The ‘Filter Bubble’ and Indigenous Knowledge: a Match Made in Archivist Heaven

How does social media really inform our awareness of social issues?

Eli Pariser’s above Ted Talk on “Beware online ‘filter bubbles’” paints a glum picture for social and participatory media’s ability to disseminate knowledge based on political and social biases. “Filter bubbles” happen when algorithms learn to personalize and filter your various news feeds (Google, Yahoo News, Amazon, Huffington Post) based on the kinds of content that you regularly click on. Algorithms replace the “stuff that really matters” with “information junk food” as Pariser calls it (goofy viral videos, celebrity news, kittens), until the stuff that really matters falls out of your view altogether. As the co-founder of the new website Upworthy, Praiser says that lack of information about challenging social/political issues matters “because although we can lose sight of common problems, they don’t lose sight of us.”

This is a challenge for international developers, as a classmate likes to call us, because we become the algorithm by which our beneficiaries receive news. If we deploy an ICT program in a development setting, there is a very real potential for our information, important to beneficiaries or not, to eclipse their information, which could lead to a loss of indigenous knowledge (IK). But Patrick Ngulube, an Ethiopian graduate professor in the fields of archival science and indigenous knowledge systems, found that ICT professionals play an integral role in preserving IK, in so far as that the two fields have become practically intertwined in the past decade.

Ulwazi Community Memory in South Africa engages with local communities to preserve indigenous knowledge.

Ulwazi Community Memory in South Africa engages with local communities to preserve indigenous knowledge.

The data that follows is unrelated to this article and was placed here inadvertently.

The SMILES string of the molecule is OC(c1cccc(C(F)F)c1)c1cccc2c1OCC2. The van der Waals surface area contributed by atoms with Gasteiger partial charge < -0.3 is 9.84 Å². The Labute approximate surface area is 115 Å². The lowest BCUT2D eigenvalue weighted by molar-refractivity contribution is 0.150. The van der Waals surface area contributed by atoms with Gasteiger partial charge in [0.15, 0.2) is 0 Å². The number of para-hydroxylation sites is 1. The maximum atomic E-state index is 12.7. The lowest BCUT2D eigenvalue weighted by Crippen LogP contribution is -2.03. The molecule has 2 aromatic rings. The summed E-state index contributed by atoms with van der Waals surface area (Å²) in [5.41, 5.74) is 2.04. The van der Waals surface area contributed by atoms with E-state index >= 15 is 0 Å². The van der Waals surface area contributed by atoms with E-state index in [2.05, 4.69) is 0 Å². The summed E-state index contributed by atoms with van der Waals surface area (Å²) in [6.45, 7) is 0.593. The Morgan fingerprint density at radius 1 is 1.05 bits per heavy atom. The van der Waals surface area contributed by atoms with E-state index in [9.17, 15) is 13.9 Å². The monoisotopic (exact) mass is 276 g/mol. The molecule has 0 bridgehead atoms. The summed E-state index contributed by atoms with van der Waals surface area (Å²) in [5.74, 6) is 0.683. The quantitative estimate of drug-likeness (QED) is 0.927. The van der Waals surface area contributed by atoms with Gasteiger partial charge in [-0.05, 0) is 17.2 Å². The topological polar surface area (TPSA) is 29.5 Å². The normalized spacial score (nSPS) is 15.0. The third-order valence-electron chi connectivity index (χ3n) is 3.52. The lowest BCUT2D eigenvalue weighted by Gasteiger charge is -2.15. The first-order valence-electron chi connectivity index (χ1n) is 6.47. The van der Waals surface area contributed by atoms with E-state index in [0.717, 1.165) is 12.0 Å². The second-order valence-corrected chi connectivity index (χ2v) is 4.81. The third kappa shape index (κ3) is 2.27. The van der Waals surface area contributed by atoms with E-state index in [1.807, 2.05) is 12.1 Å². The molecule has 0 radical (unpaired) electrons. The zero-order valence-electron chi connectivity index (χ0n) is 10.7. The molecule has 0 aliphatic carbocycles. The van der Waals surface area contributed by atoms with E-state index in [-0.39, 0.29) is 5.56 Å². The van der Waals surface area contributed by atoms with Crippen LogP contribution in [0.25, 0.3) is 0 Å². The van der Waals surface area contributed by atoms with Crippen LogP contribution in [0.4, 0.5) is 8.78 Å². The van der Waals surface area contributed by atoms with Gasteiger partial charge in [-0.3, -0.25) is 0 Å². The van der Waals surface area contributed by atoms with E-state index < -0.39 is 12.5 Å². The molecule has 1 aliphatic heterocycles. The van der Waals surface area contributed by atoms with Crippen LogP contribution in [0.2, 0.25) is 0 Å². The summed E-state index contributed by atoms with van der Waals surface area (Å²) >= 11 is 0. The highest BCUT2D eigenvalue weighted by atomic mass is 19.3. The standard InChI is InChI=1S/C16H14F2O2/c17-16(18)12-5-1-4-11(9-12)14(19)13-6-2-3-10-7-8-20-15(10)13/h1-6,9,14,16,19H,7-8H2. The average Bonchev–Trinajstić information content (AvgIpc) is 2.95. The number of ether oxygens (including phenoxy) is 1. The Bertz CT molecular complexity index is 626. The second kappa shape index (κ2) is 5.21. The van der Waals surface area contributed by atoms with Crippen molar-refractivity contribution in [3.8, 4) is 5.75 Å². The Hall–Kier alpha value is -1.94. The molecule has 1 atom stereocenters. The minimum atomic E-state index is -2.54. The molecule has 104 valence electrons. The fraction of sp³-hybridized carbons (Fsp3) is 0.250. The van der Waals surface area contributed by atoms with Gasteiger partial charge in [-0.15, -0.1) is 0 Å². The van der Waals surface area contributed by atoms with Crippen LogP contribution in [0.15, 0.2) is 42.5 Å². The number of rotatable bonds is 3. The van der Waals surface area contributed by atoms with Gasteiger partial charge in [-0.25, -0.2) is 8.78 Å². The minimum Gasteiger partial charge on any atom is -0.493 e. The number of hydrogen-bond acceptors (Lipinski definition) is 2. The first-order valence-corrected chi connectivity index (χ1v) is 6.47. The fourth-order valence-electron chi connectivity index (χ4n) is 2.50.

Ngulube’s 2002 publication Information Development led to the deployment of many ICT programs that preserve IK. One such program is Ulwazi Community Memory, which captures the local culture and heritage of South Africa, mainly Zulu culture, folk tales and traditional agricultural methods, in a digital library. Local participation in building the digital library is key to its success, as it creates jobs and empowers local communities according to an ICT Update author.

To fulfill Tulane’s service-learning requirement this past semester, I interned at the Jazz and Heritage Foundation Archive and saw the connection between ameliorating poverty in New Orleans through promoting and documenting music and the arts. Pariser’s filter bubble does and will indeed continue shape our current social experience if that’s all we’re interested in. But “the stuff that really matters” to those who are interested in pursing challenging and uncomfortable stories from other points of view,will continue to be kept alive through the laborious yet riveting work of archivists and information specialists. When our future selves ask, how did social media inform our awareness of social issues in the past, hopefully they will turn to archivists and to Eli Pariser for some insight.

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